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Darwin Correspondence Project

To Johannes Peter Müller   10 February [1849]

Down Farnborough Kent

Feb. 10th.

Sir

I trust to your kindness to excuse the liberty I take in addressing you, which I do at the suggestion of Dr. Philippi.—1 I am employed on a Monograph, Anatomical & Systematic on the Cirripedia & I have minutely examined almost every genus except Alepas. Dr Philippi informs me that he deposited specimens from Scicily of this genus with you at Berlin, & he thinks that you would be willing to assist me by allowing me to dissect one.—2 If necessary I cd return all the parts after dissection.— Should it be in your power, & you feel inclined, I shd be very grateful for the loan or gift of any specimens from out of the way localities. There is a small Scalpellum (or Pollicipes) from Scicily, which I have not seen:—3 Also Anatifa villosa4 from the Mediterranean, both of which perhaps may be in Dr Philippis collection.—

I find that the anatomy of the Cirripedia has been most imperfectly done; nearly all the most striking features in their organization having been overlooked.— Their classification is likewise a perfect chaos, as must be the case until the whole body of every species be examined, as I am now doing.— If you are willing to assist me with a specimen of Alepas (for which I am most anxious) or with any other specimens, you could send them directed to “C. Darwin Esqe. 7. Park Stt.— Grosvenor Sqre. London”.— If the parcel be very small you might perhaps send it through the ambassador, Ch. Bunsen,5 who has most kindly forwarded several parcels from me to Prof. Ehrenberg,6 to whom I beg to send my most respectful compliments.—

With my most sincere respect | I beg to remain | Sir | Your faithful servant and admirer | Charles Darwin To | Professor J. Müller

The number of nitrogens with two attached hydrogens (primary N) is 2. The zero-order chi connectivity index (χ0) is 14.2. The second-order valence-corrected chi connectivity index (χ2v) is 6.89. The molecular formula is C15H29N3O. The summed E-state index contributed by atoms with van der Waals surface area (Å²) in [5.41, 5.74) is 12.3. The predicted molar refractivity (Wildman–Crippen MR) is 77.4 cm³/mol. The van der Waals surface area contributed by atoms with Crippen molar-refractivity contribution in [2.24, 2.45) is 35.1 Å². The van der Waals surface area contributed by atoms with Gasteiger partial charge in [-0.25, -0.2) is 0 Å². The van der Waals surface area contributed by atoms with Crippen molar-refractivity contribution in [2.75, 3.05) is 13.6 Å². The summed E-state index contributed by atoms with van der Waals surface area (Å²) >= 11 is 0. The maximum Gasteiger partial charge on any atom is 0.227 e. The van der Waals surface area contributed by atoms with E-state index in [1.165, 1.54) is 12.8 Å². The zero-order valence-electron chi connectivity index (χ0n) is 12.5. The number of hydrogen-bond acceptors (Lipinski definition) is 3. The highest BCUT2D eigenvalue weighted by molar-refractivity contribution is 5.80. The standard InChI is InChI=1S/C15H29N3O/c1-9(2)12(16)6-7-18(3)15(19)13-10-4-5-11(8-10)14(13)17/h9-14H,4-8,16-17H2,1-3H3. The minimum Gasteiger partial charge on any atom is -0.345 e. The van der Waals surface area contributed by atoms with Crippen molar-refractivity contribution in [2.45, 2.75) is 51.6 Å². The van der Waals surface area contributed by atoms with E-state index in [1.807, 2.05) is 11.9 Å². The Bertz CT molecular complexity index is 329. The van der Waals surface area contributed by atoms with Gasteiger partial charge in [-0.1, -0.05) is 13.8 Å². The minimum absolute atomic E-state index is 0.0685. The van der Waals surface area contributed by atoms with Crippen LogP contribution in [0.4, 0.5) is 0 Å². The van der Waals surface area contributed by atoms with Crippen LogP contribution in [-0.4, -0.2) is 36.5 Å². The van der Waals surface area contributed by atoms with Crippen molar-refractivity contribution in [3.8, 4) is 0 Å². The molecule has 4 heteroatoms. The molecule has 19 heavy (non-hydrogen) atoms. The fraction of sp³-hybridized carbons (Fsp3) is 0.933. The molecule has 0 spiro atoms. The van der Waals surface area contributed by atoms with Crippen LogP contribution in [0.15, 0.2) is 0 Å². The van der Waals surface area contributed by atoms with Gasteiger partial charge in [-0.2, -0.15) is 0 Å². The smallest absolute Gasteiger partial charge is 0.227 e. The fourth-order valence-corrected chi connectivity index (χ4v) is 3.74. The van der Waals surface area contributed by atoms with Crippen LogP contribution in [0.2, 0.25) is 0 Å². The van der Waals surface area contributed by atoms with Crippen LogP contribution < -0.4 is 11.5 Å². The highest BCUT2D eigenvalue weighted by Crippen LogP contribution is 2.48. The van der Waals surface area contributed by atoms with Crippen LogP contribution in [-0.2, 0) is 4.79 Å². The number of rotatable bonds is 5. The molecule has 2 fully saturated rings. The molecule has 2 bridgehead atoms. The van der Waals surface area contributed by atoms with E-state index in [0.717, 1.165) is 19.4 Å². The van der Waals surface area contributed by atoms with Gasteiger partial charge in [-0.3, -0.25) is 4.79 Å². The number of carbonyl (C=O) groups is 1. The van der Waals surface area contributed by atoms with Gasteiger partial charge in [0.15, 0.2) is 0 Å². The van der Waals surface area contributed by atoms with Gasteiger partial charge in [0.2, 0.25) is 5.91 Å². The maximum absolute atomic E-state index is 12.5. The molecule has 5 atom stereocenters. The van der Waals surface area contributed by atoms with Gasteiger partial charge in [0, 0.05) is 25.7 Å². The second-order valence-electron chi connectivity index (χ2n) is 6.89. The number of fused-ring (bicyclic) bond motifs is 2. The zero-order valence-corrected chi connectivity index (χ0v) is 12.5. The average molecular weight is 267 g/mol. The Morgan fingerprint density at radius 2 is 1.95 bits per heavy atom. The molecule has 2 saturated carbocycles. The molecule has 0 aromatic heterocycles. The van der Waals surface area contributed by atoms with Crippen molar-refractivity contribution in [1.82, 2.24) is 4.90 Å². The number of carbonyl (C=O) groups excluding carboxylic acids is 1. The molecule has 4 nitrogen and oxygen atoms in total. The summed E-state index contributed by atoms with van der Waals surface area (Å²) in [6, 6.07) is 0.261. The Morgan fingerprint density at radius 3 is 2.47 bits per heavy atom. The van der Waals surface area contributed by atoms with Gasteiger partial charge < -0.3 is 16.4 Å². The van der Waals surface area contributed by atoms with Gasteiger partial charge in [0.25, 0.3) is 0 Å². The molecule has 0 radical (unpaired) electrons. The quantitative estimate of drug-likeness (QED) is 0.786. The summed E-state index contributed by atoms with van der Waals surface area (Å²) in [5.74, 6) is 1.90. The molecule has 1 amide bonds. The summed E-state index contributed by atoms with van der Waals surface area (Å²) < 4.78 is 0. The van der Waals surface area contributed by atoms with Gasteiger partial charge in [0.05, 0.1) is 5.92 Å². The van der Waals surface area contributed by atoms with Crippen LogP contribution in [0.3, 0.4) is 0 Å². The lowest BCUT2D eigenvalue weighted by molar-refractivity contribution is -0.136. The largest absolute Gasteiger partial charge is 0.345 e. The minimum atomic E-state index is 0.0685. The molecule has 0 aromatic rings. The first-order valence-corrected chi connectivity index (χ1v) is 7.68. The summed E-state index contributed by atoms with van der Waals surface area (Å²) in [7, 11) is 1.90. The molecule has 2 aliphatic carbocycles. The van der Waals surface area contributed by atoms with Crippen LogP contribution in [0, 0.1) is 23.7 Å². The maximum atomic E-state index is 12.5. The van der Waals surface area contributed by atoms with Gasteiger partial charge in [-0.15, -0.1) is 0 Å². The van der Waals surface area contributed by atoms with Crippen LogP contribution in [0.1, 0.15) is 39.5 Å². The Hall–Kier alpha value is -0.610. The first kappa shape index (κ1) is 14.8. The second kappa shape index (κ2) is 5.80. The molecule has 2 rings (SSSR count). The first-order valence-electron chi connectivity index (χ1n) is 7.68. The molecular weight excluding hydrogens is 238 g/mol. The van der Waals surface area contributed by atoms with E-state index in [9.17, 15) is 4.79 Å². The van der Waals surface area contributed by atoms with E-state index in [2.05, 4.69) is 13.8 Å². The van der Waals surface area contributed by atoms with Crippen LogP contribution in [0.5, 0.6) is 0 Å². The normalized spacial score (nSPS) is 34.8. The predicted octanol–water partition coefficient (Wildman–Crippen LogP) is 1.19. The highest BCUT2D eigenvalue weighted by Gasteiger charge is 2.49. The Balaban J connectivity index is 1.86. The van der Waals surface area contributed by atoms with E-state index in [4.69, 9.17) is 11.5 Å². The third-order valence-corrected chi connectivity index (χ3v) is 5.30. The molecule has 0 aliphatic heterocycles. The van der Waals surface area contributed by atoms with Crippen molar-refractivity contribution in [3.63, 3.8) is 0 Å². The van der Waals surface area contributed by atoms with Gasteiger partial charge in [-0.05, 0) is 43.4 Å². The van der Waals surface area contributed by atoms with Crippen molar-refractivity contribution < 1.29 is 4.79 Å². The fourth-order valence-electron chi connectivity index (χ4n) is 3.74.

Footnotes

Rudolph Amandus Philippi.
Müller evidently lent CD specimens of Alepas minuta (Living Cirripedia (1851): 161 n.).
No specimens of either Scalpellum or Pollicipes from Sicily are described in Living Cirripedia (1851, 1854).
CD listed Anatifa villosa as a dubious species and suspected that it was ‘the young, in a state of variation, of L. anatifera’ (Living Cirripedia (1851): 373–4). Apparently he received no specimens of A. villosa from Müller.
Christian Karl Josias Freiherr von Bunsen, Prussian ambassador in London, 1841–54.
See Correspondence vol. 3, letters to Christian Gottfried Ehrenberg, 21 May [1845] and 29 October [1845]. Ehrenberg analysed the Infusoria in rock and soil specimens for CD and provided information on the conditions in which the formations were laid down.

Bibliography

Correspondence: The correspondence of Charles Darwin. Edited by Frederick Burkhardt et al. 27 vols to date. Cambridge: Cambridge University Press. 1985–.

Living Cirripedia (1851): A monograph of the sub-class Cirripedia, with figures of all the species. The Lepadidæ; or, pedunculated cirripedes. By Charles Darwin. London: Ray Society. 1851.

Living Cirripedia (1854): A monograph of the sub-class Cirripedia, with figures of all the species. The Balanidæ (or sessile cirripedes); the Verrucidæ, etc. By Charles Darwin. London: Ray Society. 1854.

Summary

Requests JPM’s assistance by lending or giving him cirripede specimens. The anatomy of cirripedes has been most imperfectly done, and their classification is a perfect chaos.

Please cite as

Darwin Correspondence Project, “Letter no. 1224,” accessed on 9 April 2020, https://www.darwinproject.ac.uk/letter/DCP-LETT-1224.xml

Also published in The Correspondence of Charles Darwin, vol. 4

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